This is the selected book for our first ever Big Read. The Big Read was first delivered by Kingston University after research into similar initiatives from American universities, and is a shared reading scheme that we hope will help you to settle into university life alongside a community of your peers also reading the same book.
We are so excited to bring the Big Read to you!
Our video below offers more information on this exciting project and what you can do to get involved!
A collection of media with links to 'My Name is Leon.'
Such as racial identity and cultural heritage, as well as issues surrounding the Handsworth Riots and other events of the year 1981. Benjamin Zephaniah's work often depicts the cultural and racial realities of living as a black person, while the film 'Handsworth Songs' and the interview with Steel Pulse echo events of the year 1981 where 'My Name is Leon is set.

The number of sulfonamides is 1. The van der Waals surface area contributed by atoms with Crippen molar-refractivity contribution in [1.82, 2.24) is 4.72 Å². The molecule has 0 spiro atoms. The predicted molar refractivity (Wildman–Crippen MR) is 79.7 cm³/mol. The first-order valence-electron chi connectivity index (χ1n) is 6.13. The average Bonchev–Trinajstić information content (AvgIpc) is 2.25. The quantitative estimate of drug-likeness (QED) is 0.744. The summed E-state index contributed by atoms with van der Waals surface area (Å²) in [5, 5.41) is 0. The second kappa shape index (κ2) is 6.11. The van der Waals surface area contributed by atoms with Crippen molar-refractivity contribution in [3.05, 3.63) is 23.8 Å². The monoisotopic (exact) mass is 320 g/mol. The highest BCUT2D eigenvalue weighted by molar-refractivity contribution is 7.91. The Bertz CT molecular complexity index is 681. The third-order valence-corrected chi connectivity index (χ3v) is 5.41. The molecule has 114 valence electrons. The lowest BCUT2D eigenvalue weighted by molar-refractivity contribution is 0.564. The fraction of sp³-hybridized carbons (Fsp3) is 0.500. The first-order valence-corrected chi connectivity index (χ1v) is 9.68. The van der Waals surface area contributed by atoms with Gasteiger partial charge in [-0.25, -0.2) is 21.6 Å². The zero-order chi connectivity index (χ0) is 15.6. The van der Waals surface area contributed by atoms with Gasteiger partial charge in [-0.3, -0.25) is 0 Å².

Finally, the novels listed were originally published in 1981, once you have finished 'Leon' why don't you give one of these a try?
Your health is incredibly important! Starting at university can be an amazing time with ups and downs! The Student Wellbeing Service can help you manage personal issues that might impact on your studies and your life, and we offer a range of options to support you during your time here.
You can find out more about Student Wellbeing Support support by searching the MyHallam search box with these words - student wellbeing service, or click on the link below: